Fears are an interesting thing. If we were rational creatures, our fears would be based firmly in those things that pose the most risk to our lives. But we all know they are not. When people visit from out of state, you see that clearly. Alaskans have, for the most part, gotten over their fear of being eaten by a bear or attacked by a wolf. Moose, on the other hand, make many of us wary. Newcomers to the state, however, seem to harbor huge fears of the elusive bear and wolf attacks, and gamely wander out of their cars to take pictures only feet from moose, especially moose with calves.
Fears seem to be personal, too. I have spent most of my life afraid of heights, though I've found ways to manage that out of necessity. My son spent a couple of his early years being afraid of grass, which made the onset of winter a relief. My dog is panic-stricken by balloons, and I'm pretty sure no real harm has ever come to her from one.
And then there is our fear of terrorism. Nothing seems to get us wound up quite as quickly as a person armed with a bomb or a gun, intent on killing people. It's interesting too that dangerous people from our own country, state or community set on causing harm don't seem to have the same impact. In downtown Anchorage not that long ago, a man crashed a plane into an office building. I don't hear a lot of talk about that now — people aren't ducking every time they hear an airplane overhead. Somehow, when a deadly individual is anonymous, or perhaps from a foreign land, it sets our fear-senses buzzing. How many others are there? Could an entire nation hate us so much, be so brainwashed they all want to kill us?
Terrorism is effective not because of those who are hurt and injured, but because of the number of unknowns involved. It lets our imagination go wild, just like it does with spiders, snakes and getting hit by lightning.
In reality, terrorist attacks, like the one that sadly befell Brussels this week, pose minute risk to us, in the grand scheme of things. Some statisticians have put the risk of being killed in a terrorist attack at one in 20 million. That means you are 35,000 times more likely to die from heart disease and a thousand times more likely to die from choking, but that doesn't stop many Americans from wolfing down hamburgers and french fries fearlessly. One blogger noted a person is more likely to be killed by brain-eating parasites, falling out of bed, and even your own toddler than you were to be hurt by terrorists.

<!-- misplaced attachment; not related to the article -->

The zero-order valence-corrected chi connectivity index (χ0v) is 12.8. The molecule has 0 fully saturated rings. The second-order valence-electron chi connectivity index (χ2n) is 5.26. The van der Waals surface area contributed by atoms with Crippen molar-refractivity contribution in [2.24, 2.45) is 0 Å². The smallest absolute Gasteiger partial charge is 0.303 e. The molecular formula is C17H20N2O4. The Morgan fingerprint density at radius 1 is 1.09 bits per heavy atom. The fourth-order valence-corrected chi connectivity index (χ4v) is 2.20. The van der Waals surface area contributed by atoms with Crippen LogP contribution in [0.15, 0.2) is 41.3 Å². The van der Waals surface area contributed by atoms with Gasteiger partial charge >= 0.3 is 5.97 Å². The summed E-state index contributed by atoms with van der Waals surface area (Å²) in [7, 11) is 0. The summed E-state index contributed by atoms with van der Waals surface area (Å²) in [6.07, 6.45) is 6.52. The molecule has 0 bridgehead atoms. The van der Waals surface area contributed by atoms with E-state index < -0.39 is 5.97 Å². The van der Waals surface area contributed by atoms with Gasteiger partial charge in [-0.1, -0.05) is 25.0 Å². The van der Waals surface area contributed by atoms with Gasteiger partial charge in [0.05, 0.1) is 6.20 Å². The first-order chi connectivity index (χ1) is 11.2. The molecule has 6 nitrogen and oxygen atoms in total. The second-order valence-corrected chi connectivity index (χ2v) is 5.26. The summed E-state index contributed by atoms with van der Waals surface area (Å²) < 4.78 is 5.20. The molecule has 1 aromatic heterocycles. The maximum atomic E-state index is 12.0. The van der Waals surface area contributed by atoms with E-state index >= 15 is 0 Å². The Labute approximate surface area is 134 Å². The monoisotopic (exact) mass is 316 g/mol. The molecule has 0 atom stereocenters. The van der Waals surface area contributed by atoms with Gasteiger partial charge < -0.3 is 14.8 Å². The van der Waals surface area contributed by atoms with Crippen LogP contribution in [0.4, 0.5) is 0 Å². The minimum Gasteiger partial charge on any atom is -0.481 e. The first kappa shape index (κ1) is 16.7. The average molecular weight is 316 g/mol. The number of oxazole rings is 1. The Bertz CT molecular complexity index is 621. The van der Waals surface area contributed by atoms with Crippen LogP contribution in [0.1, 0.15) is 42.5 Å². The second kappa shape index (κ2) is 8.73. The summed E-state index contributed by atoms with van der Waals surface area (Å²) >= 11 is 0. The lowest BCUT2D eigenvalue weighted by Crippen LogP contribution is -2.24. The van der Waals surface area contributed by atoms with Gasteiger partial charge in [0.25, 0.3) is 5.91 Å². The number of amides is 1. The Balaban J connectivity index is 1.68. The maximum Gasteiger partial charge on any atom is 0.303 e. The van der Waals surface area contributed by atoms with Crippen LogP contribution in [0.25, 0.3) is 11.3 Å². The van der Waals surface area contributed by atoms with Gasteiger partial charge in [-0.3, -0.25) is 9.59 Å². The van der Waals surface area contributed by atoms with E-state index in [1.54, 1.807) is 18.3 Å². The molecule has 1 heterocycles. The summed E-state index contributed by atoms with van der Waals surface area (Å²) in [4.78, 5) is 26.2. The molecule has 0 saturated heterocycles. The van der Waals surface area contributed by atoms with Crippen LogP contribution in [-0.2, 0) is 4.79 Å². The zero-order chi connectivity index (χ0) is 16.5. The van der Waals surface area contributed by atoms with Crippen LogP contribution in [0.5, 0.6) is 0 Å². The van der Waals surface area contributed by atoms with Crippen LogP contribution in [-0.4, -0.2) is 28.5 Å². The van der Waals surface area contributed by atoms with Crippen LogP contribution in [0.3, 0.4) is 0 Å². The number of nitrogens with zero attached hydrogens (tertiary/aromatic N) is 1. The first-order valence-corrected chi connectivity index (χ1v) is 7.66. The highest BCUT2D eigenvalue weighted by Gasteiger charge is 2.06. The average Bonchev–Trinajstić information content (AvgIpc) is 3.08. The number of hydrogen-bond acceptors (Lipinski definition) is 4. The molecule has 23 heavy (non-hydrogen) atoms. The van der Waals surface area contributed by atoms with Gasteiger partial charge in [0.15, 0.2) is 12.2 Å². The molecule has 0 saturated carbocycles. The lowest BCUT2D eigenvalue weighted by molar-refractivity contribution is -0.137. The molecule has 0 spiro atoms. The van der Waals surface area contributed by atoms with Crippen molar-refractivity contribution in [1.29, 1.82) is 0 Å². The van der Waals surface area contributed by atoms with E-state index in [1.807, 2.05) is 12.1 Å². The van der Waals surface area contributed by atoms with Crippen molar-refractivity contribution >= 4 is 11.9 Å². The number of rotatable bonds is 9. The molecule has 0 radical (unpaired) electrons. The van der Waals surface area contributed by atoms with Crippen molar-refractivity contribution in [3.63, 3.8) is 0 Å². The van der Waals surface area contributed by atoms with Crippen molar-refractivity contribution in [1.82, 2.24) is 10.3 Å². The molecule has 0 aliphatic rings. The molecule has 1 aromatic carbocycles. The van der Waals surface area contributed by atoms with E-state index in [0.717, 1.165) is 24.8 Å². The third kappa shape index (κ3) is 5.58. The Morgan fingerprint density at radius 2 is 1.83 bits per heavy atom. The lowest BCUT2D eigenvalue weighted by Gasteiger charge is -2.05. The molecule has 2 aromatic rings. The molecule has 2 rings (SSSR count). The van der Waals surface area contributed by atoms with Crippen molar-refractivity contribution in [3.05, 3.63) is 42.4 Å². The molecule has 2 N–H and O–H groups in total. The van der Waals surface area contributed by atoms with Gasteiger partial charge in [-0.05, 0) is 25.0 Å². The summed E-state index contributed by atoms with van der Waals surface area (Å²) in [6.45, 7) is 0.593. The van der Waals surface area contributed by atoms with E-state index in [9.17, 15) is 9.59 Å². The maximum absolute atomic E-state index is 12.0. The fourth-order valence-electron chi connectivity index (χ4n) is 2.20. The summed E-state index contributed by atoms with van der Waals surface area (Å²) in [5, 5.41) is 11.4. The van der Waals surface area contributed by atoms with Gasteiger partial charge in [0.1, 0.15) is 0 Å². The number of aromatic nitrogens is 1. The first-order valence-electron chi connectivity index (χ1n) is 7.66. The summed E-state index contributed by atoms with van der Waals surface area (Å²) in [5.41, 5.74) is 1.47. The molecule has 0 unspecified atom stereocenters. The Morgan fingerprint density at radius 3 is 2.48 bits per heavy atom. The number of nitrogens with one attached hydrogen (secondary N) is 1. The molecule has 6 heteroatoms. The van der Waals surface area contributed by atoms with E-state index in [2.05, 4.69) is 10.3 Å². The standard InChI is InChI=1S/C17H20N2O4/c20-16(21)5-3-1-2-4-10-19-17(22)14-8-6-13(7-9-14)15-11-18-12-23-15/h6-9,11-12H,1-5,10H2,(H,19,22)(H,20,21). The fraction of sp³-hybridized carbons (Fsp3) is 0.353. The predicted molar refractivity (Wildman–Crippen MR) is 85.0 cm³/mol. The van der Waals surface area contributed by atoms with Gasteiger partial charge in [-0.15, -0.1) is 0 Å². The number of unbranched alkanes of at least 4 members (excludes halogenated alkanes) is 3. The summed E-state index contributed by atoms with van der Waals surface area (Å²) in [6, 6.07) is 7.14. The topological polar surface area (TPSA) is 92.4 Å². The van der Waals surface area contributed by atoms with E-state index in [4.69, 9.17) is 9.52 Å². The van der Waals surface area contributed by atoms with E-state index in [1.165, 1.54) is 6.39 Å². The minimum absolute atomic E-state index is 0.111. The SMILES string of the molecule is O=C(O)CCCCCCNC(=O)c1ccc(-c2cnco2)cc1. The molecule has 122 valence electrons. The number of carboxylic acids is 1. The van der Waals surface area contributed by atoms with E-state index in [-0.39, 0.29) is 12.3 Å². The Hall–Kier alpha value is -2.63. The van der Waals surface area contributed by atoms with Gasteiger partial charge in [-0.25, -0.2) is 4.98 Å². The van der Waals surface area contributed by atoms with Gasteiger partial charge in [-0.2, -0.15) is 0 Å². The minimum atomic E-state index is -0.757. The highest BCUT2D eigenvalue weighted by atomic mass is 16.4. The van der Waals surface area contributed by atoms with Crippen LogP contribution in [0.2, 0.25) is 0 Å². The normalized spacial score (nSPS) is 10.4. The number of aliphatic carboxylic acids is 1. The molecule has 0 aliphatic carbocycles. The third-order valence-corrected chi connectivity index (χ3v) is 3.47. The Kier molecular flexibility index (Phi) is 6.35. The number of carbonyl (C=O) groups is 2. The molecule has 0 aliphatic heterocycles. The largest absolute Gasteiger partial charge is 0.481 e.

But the real danger isn't a collapse in tourism because of our fear of terroristic threats, though that wouldn't be great for Alaska. No, the real danger behind fears is when someone panders to them — uses them to their advantage to get what they want.
See, fears make us very vulnerable, and in the wrong hands, that vulnerability can cause real, lasting damage. Like children, we want someone to tell us everything will be OK, that we will be safe. We waste gobs of time and money trying to calm our fears, like testing every baby bottle taken aboard an airplane to make sure it's not filled with some sort of explosive liquid. But really, all that effort is ineffective.
The real danger is when fears start to become a pawn in politics. Nothing seems to galvanize people in a particular direction faster than fear. And all of a sudden, things that would never have seemed rational before we were afraid make perfect sense.
Right now, Americans have an incredibly important decision to make about who will lead our nation. We should be considering candidates based on their leadership ability, knowledge, experience and point of view. Instead, so much of the conversation seems to be about fears, and the irrational promises being made about how to minimize risks that are essentially impossible to minimize in a free society.
What happened in Brussels, in Paris and on our own soil are terrible tragedies, and there is no justification for such senseless violence. But we must all remember that the point of such acts is not to kill as many people as possible. If that were the case, the weapons would be much bigger. The real point of terrorism is to make people fearful. Because when people are fearful, you can control them.
As we make choices in coming weeks and months, we must make sure we keep our fears in check. We must not let this act of terrorism change our actions, and we especially must not let it guide our political decisions.
Because if we do, we may indeed have something real to fear in the not-so-distant future.
Carey Restino is the editor of Bristol Bay Times-Dutch Harbor Fisherman and The Arctic Sounder, where this commentary first appeared.
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